(June 8 -- By Steven Maviglio, Special to The Bee)
What could possibly be wrong with banning political fundraising during the legislative session, as my friend, Republican spokesperson-turned-academic reformer Dan Schnur, proposed on May 30 ("Ban fundraising during legislative session")? Let me count the ways.
It would create an uneven playing field for candidates.
Although there are notable exceptions, the candidate who spends the most usually wins. Under this proposal, incumbent candidates would be unable to raise a penny for most of their terms for 23 of the 24 months before voting begins, while their challengers could raise unlimited funds. With the most competitive legislative campaigns now costing upward of $5 million, such a ban would put incumbents at a huge disadvantage.
It would give millionaire candidates a leg up.
Steve Poizner, for example, spent millions to try to win an open Assembly seat a few years ago. Had his opponent been an incumbent, the legislator would have had just a few weeks to match those dollars. Fundraising bans invite more millionaires (incumbents and challengers) to run for office knowing they have a competitive advantage.
It would result in more negative campaigning.
Opponents to sitting legislators could run advertisements bashing them for nearly 23 months - and the legislators would be unable to respond because they couldn't purchase ads (most TV ads require prepayment and need to be reserved in a station's schedule).
It would mean less time talking about issues during a campaign.
With a year's worth of fundraising time squeezed into a couple of weeks before ballots are cast, candidates would end door-to-door campaigning, rallies and debates because they would be forced to spend all their time dialing for dollars just as voters focus on issues.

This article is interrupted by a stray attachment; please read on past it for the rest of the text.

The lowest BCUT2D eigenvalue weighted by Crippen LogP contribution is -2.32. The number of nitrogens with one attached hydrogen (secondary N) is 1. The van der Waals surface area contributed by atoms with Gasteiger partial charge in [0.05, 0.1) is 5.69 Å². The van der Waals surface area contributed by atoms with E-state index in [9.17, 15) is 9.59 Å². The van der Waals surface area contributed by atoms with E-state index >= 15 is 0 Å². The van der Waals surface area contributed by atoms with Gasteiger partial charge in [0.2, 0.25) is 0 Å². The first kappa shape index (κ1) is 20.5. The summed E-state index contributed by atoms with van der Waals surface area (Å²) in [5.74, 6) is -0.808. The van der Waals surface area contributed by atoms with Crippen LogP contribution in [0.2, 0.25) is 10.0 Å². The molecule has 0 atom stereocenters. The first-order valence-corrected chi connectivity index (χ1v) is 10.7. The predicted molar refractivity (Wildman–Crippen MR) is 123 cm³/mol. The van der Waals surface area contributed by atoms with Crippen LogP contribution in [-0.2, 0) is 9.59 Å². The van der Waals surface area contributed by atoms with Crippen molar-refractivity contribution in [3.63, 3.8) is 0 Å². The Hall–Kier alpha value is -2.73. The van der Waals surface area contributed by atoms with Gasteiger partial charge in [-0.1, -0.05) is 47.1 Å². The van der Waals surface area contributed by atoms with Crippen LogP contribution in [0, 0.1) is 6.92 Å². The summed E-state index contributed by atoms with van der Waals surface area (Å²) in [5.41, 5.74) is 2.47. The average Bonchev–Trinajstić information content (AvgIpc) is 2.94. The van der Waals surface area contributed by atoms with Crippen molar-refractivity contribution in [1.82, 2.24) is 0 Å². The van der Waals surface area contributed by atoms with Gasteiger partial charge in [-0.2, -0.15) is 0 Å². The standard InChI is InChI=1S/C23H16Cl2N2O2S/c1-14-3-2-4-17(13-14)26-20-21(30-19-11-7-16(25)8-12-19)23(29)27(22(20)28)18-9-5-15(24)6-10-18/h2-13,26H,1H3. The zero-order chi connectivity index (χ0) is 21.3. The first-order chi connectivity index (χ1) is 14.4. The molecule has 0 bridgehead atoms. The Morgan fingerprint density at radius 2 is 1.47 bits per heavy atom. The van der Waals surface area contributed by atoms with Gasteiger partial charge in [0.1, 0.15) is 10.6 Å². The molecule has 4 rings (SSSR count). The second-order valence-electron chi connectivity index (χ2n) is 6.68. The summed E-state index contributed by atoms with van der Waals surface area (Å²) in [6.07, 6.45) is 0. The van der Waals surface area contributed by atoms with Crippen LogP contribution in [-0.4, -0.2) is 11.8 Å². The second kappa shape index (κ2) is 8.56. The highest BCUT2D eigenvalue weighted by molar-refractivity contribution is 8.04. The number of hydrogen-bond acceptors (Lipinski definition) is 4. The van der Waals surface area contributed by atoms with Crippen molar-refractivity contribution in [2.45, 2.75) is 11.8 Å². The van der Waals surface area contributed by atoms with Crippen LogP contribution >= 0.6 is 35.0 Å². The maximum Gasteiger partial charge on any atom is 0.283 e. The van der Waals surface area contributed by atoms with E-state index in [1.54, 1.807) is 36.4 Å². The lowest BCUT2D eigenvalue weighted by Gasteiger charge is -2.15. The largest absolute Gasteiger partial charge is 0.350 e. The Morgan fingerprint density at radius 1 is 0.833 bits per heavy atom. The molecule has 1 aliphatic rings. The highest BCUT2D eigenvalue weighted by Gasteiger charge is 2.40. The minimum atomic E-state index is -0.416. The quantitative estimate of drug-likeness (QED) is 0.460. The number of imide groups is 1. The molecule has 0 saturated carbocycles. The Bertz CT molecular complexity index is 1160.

It's unworkable for special elections.
In special elections, incumbent members of the Legislature run for other seats during the legislative session. Under this proposal, they'd be banned from fundraising. How would they compete?
It doesn't make sense because of the legislative calendar.
The Legislature is full time. Although the session runs until October in odd-numbered years and until the end of September in even-numbered (election) years, the Legislature holds hearings outside of session days.
And the state budget is put together beginning in November.
Ultimately it won't stop fundraising during the legislative session.
Even if checks weren't being written during the sessions themselves, you can bet that commitments would be made for fundraising long before then. Instead of reading stories about checks changing hands, we'd read about upcoming fundraising events that were planned during the waning days of the legislative session.
But perhaps the worst thing about this campaign reform gimmick is that it reinforces the cynical notion that money buys a legislator's votes in California. Yes, there's some kind of FBI investigation going on at the Capitol, but no one has been arrested, much less convicted. In New York, Illinois, and other states, headlines are filled with convictions of bribery. But not here.
Fifty years ago, former Assembly Speaker Jesse M. Unruh was famously quoted as saying, "If you can't drink their booze, take their money, sleep with their women and then vote against 'em, you don't belong in politics." That holds true today.
If Schnur was really interested in ending special-interest funding of political campaigns, he would call for an end of it year-round, not just for most of the year. I look forward to the time when ivory tower "reformers" spend less time bashing the Legislature, and more time advocating for public financing of our elections.
Steven Maviglio is a Sacramento-based Democratic political strategist who has worked for two Assembly speakers and former Gov. Gray Davis.